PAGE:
Written by Grant Jackson from NPR
Piano Jazz continues with part two of a monumental session (here’s part one), as host Marian McPartland sits down as a guest on the program with guest host Elvis Costello. In this all-new interview, McPartland and Costello celebrate more moments from 30-plus years of Piano Jazz.
Beginnings In England
Part two begins with Costello singing “P.S. I Love You,” with Pete Malinverni on the piano.
“That song describes the way your listeners must feel about this show you’ve hosted for over 30 years,” Costello says. “There is so much to talk about, but let’s begin at the beginning, with the first piano that you remember hearing.”
McPartland recalls her mother playing Chopin waltzes on the family piano in their home in Bromley, England. However, the young McPartland was encouraged in a different musical direction.
“They didn’t care for my piano playing and didn’t rush to get me a piano teacher,” McPartland says. “My mother said, ‘You have violin fingers, dear.’ ”
McPartland reluctantly took violin lessons — her only academic musical training — and picked up an ear for jazz and American music by way of listening to the radio and local dance bands in England.
The Land Of Musical Dreams
The session continues with a clip of McPartland and her late husband Jimmy McPartland playing “Summertime.” She says she remembers meeting her future husband during World War II in Belgium. Marian had worked her way into sitting in with Jimmy’s band.
“He was a G.I. then,” McPartland says, “and much later, he told me he thought, ‘Oh, a woman wants to play piano. I know she’ll be lousy — and you were!’ ”
But her playing must have agreed with Jimmy after all — she came to the U.S. with him at the close of the war.
“We came to Chicago first for about three years, then to New York,” McPartland says. “I had played in Chicago, but it wasn’t long before I got the gig at The Embers.”
In New York, McPartland was able to track down several of her favorite musicians, some of whom appeared as her honored guests on Piano Jazz years later. Oscar Peterson was one of them, and he joined her for a spirited duet in Duke Ellington‘s “Cottontail” — one of the highlights featured in this session.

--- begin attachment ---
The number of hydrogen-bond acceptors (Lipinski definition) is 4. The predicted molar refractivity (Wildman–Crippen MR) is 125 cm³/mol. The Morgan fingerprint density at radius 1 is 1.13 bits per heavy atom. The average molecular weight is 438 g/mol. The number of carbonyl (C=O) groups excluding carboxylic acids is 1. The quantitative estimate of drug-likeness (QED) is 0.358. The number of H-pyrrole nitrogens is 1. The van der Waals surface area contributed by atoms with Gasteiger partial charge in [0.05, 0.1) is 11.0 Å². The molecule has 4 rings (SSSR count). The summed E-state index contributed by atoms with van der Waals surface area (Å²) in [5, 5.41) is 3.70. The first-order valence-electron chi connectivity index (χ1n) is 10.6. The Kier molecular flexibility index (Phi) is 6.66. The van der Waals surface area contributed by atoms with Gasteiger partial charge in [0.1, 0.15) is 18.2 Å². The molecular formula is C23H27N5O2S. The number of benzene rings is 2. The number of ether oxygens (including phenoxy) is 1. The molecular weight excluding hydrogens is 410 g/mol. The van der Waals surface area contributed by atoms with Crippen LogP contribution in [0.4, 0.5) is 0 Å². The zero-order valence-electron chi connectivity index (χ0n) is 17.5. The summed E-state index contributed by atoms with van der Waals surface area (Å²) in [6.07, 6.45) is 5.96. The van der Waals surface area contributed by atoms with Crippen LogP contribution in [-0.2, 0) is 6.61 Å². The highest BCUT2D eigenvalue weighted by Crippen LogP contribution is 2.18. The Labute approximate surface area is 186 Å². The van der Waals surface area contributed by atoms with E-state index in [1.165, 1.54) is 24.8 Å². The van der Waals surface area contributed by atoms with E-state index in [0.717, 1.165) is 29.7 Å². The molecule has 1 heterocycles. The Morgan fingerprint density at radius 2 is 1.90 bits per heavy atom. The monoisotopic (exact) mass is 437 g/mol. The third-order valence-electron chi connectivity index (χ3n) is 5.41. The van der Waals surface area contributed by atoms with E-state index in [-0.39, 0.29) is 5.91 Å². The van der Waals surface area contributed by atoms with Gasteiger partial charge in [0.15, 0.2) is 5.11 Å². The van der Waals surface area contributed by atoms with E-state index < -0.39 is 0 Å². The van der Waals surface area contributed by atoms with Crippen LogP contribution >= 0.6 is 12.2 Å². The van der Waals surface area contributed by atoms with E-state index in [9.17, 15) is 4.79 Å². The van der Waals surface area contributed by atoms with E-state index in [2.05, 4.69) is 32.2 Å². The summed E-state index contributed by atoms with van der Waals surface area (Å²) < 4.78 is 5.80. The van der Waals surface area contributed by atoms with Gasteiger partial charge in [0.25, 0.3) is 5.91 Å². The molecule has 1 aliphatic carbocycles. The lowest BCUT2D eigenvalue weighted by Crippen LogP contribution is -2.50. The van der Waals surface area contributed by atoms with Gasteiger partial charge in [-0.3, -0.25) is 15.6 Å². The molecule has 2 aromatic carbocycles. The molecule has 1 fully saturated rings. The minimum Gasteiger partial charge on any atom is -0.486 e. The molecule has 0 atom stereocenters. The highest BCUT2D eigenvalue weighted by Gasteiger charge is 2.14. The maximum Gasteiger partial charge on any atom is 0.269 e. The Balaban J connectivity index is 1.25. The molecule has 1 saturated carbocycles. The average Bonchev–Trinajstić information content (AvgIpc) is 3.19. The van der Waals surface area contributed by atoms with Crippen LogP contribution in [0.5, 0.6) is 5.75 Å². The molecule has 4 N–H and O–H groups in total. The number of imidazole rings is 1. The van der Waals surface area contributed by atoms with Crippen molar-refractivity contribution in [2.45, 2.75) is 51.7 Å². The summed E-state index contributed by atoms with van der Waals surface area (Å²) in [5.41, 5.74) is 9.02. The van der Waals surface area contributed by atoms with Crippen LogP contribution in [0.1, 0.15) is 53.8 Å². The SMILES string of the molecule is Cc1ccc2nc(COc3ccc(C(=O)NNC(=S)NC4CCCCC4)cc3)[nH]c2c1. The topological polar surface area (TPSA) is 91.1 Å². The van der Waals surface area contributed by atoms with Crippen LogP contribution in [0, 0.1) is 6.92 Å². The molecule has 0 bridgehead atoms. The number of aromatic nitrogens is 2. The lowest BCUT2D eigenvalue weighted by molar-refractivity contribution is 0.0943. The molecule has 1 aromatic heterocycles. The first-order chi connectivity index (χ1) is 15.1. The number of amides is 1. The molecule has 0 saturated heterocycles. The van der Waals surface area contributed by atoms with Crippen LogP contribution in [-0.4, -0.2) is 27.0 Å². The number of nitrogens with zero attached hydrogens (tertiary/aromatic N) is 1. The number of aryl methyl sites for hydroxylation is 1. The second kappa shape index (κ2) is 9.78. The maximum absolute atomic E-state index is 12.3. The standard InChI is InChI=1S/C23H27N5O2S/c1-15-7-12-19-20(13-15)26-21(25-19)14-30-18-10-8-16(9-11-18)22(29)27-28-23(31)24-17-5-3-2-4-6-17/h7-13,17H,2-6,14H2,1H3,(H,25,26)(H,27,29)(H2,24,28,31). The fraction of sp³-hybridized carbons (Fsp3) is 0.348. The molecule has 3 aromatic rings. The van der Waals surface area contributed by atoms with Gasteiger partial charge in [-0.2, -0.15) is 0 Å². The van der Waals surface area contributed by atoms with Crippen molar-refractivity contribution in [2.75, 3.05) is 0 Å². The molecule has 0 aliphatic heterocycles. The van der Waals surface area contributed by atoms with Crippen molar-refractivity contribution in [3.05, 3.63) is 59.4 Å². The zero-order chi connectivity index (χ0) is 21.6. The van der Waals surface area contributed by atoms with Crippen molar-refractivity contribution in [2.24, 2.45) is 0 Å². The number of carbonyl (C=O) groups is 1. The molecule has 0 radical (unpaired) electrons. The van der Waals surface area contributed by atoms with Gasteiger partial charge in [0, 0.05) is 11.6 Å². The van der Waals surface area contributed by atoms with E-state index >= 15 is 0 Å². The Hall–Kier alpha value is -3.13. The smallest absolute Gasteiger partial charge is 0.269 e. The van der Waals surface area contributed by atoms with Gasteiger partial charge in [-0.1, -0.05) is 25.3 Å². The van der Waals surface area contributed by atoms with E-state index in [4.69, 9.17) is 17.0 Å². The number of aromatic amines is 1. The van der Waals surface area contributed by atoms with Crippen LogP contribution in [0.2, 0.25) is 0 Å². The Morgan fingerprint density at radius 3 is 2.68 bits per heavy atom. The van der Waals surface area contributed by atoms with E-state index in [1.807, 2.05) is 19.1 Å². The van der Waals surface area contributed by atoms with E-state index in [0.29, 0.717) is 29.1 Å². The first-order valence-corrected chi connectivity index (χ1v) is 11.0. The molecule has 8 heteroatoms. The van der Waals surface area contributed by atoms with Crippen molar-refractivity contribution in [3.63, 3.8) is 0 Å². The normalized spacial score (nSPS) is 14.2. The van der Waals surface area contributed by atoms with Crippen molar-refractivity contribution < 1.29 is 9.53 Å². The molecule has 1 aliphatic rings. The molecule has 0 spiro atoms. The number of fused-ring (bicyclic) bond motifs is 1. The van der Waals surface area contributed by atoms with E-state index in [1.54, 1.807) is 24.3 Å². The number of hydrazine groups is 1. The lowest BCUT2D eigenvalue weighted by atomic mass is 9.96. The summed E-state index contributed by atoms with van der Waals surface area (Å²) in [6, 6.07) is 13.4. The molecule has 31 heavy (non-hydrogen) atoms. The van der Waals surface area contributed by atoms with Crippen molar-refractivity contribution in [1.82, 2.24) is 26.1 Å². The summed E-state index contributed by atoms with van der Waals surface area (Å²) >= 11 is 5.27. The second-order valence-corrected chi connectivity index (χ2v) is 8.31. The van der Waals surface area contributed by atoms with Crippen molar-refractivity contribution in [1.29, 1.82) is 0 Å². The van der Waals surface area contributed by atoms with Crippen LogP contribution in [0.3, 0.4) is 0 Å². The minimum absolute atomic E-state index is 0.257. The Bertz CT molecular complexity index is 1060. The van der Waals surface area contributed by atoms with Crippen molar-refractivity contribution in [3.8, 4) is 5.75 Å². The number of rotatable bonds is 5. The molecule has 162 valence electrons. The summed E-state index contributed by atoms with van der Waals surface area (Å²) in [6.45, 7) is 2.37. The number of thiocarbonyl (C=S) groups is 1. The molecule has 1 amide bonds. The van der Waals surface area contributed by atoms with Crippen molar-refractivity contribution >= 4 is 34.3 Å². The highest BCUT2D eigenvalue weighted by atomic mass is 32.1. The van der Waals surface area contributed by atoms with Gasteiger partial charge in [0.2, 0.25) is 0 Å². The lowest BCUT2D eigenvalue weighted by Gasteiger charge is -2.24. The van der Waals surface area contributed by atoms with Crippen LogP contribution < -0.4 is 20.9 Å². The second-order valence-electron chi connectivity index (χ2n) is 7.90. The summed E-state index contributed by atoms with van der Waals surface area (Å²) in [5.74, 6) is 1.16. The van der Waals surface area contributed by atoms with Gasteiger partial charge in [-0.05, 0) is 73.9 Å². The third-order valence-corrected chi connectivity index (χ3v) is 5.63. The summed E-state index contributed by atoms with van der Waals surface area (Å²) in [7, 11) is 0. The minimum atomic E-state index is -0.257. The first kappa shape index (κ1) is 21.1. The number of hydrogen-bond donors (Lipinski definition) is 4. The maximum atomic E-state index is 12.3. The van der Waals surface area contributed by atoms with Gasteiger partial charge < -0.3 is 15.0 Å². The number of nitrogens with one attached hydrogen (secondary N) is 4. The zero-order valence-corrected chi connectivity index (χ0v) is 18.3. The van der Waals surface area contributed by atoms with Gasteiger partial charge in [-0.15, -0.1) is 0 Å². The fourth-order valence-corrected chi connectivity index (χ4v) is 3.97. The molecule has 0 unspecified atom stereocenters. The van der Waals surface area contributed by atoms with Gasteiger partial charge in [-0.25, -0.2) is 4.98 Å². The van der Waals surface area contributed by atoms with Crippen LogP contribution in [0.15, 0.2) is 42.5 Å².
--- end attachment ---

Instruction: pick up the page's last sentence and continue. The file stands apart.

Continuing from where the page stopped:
Marian And Elvis
In addition to this special Piano Jazz session, Elvis Costello has sat in the guest-host chair for McPartland before, most recently with Allen Toussaint in 2009. And Costello and McPartland have also worked together on an original musical collaboration, “Threnody,” with music by McPartland and lyrics by Costello. Their duet, which premiered at the 2006 Tanglewood Jazz Festival, is featured here.
Costello follows “Threnody” with a truly wonderful gift to the program — the world premiere of a freshly penned tune, the hauntingly lyrical “You Hung the Moon.”
“Although new, it’s styled after an early 20th-century ballad,” Costello says. “It’s about people waiting for their loved ones to come back from the First World War.” Costello accompanies this melancholic lyric on guitar. Afterward, McPartland says, “Poignant is definitely the word for that tune.”
Accompanists And Friends
Several of McPartland’s Piano Jazz guests have also been her close friends, including Tommy Flanagan, who appeared on the program during its first season in 1979. Flanagan was the longtime accompanist for Ella Fitzgerald, and on the program he gave his No. 1 bit of advice for working with singers: Never play the melody. In this retrospective, Flanagan gives a demonstration of his accompanying technique in “I’ve Got a Crush on You.”
McPartland and Dizzy Gillespie close this special session on a joyful note with a duet of “In a Mellow Tone” by Duke Ellington. When Piano Jazz first aired, the program was intended to feature pianists exclusively. However, in bringing guests like Gillespie — who was not known primarily as a pianist — to the program, Piano Jazz has grown to cover the whole of the jazz world. Costello, a singer-songwriter with a healthy respect for jazz, sums it up nicely.
“Marian, you were married to the man who replaced Bix Beiderbecke in The Wolverines. And when I hosted the program with Allen Toussaint, he played ‘Singing The Blues.’ It’s an extraordinary leap of musical continuity that you have been able to make throughout the history of Piano Jazz. We are forever in your debt.”
Originally broadcast Jan. 12, 2010. Marian McPartland passed away in 2013.